Harry Greenstein (right) and William Bein (left) JDC Director for Poland, standing on rubble of Warsaw Ghetto, Poland, 1949. JMM 1971.20.214

Harry Greenstein (right) and William Bein (left) JDC Director for Poland, standing on rubble of Warsaw Ghetto, Poland, 1949. JMM 1971.20.214

After helping organize the YMHA and serving as president, Greenstein became executive director of the Associated in 1928 and served until 1965. During his tenure, the organization changed dramatically to meet the needs of the Jewish community. Services relocated from downtown to northwest Baltimore, agencies consolidated, and present-day institutions such as Levindale, the JCC, and Sinai Hospital took shape.

Greenstein’s local achievements were all the more remarkable considering that he was frequently “loaned out” by the Associated to state, federal, and international agencies, where his impact was substantial. Appointed Maryland’s first relief administrator in 1933, he set up the state’s public welfare structure. In 1939, with European Jewry in crisis, he prepared a report for American Jewish leaders which FDR termed a “model of constructive absorption of immigrants” and led to the creation of the National Refugee Service. For the United Nations Relief and Rehabilitation Administration, he helped design and administer plans for helping Europe recover from World War II. Appointed advisor on Jewish affairs to the U.S. Army of Occupation in Germany and Austria in 1949, he was instrumental in liquidating the displaced persons camps and resettling Holocaust survivors.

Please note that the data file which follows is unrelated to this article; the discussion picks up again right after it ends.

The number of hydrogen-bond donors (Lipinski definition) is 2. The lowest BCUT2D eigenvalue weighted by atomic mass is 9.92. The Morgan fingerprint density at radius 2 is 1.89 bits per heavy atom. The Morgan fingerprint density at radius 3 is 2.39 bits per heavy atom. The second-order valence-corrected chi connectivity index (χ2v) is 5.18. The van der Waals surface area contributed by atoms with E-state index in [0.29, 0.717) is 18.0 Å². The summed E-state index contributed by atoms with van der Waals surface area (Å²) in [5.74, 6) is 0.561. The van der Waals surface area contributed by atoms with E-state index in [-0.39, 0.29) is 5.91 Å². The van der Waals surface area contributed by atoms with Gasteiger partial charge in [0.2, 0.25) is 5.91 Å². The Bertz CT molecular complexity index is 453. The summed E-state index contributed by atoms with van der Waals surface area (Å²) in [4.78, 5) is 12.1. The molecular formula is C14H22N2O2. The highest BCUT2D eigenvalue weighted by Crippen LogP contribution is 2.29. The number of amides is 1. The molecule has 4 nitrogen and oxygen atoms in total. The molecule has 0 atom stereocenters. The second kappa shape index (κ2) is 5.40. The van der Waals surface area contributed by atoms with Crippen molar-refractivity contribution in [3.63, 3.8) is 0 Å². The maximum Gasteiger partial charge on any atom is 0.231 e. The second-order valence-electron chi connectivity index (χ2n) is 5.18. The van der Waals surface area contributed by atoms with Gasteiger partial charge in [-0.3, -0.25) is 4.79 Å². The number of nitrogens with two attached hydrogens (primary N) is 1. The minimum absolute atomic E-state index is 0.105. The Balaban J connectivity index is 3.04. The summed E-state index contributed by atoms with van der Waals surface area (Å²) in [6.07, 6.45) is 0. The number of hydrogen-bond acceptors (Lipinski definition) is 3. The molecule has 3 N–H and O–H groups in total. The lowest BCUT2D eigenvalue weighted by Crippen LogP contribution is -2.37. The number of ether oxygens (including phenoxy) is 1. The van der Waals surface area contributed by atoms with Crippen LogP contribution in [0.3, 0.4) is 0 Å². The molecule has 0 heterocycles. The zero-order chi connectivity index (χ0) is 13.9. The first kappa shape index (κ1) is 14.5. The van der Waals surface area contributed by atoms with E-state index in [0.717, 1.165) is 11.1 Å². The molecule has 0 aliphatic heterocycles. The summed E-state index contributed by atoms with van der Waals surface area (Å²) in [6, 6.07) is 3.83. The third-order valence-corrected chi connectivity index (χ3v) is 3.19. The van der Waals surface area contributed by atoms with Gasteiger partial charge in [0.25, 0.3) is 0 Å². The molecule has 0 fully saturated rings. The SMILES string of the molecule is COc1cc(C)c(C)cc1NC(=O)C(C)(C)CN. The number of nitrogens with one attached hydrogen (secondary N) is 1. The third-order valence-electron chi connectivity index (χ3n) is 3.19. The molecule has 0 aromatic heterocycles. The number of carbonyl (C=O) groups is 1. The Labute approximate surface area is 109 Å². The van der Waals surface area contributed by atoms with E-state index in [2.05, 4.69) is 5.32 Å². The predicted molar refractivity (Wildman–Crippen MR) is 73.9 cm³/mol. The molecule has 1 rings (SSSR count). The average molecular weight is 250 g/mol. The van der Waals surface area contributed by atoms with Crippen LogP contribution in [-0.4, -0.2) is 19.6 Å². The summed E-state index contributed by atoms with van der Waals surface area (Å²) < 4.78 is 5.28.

Harry Greenstein (right) and General Lucius D.Clay (left) as General Clay welcomes his newly appointed Advisor on Jewish Affairs, in his Frankfurt, Germany headquarters, February 15, 1949. JMM 1985.174.4

Harry Greenstein (right) and General Lucius D.Clay (left) as General Clay welcomes his newly appointed Advisor on Jewish Affairs, in his Frankfurt, Germany headquarters, February 15, 1949. JMM 1985.174.4

The title of Greenstein’s biography, “Justice, Not Charity,” exemplified his approach to welfare work. Communal leader Paul Cordish captured his impact when he called Greenstein “the personification of the collective conscience of our community.”

Continue to The 1980s: Ruth Wolf Rehfeld